I have difficulty figuring out why the statement

say "\c500";

produces the character 'Ǵ' on my screen as expected, while the following statements give me an error message at compile time ("Unrecognized \c character"):

my $i = 500;
say "\c$i";

even though

say "$i"; # or 'say $i.Str;' for that matter

produces "500" (with "$i".WHAT indicating type Str).

  • What version of perl 6 are you using? – jjmerelo Apr 21 at 18:03
  • 1
    @jjmerelo I'm running Rakudo Star 2018.01, implementin Perl v6.c – Ozzy Apr 21 at 19:30
up vote 6 down vote accepted

You'll have to use $i.chr, which is documented here. \c is handled specially within strings, and does not seem to admit anything that is not a literal.

  • 2
    Thanks for the workaround. Meanwhile, my conceptual understanding may have progressed a bit. I guess that the \c[...] construct is also a string interpolation construct, whose processing precedes that of $i, causing a conflict. Initially, I thought \c[...] was handled by the say function, but this seems not to be case, as say '\c500' simply yields \c500. – Ozzy Apr 21 at 19:48
  • 2
    \c500 is an escape sequence, a bit like \n. In a double-quoted string, since method calls interpolate, $i.chr() will interpolate also. – Jonathan Worthington Apr 21 at 20:33

The string literal parser in Perl 6 is a type of domain specific language.

Basically what you write gets compiled similarly to the rest of the language.

"abc$_"
&infix:«~»('abc',$_.Str)

In the case of \c500, you could view it as a compile-time constant.

"\c500"
(BEGIN 500.chr)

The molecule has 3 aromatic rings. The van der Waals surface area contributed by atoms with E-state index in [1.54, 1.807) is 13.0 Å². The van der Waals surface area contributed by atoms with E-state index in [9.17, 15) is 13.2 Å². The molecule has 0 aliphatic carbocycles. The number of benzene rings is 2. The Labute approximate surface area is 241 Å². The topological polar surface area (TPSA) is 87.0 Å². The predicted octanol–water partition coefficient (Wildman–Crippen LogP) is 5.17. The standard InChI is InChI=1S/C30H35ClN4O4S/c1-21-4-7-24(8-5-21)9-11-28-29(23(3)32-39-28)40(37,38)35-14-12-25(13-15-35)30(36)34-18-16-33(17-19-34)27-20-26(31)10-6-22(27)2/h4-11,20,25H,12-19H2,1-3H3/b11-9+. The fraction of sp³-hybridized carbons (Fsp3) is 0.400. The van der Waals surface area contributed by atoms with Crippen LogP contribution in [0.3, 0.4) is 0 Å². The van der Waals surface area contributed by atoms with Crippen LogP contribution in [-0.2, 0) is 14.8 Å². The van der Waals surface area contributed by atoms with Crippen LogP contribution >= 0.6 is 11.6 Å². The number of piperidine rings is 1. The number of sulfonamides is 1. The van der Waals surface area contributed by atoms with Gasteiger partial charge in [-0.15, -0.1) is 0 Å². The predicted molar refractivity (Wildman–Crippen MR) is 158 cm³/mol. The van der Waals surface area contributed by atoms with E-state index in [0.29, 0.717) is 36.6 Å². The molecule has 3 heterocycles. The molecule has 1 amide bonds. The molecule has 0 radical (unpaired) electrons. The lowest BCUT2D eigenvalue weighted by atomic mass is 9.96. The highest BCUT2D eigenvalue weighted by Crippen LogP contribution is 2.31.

Actually it is more like:

(BEGIN 500.HOW.find_method_qualified(Int,500,'chr').(500))

Except that the compiler for string literals actually tries to compile it to an abstract syntax tree, but is unable to because there hasn't been code added to handle this case of \c.
Even if there was, \c is effectively compiled to run at BEGIN time, which is before $_ has a value.


Also \c is used for more than .chr

"\c9" eq "\c[TAB]" eq "\cI" eq "\t"

(Note that \cI represents the character you would get by typing Cntrl+Alt+i on a posix platform)

So which of these should \c$_ compile to?

$_.chr
$_.parse-names
'ABCDEFGHIJKLMNOPQRSTUVWXYZ'.index($_).succ.chr

If you want .chr you can write it as one of the following. (spaces added where they are allowed)

"abc$_.chr( )def"
"abc{ $_.chr }def"
"abc{ .chr }def"
'abc' ~ $_.chr ~ 'def'
  • This is instructive. Thank you. - In digesting your answer, I read that .parse-names has been deprecated in favor of .uniparse; just for those who may read this some time down the road. – Ozzy Apr 22 at 18:08

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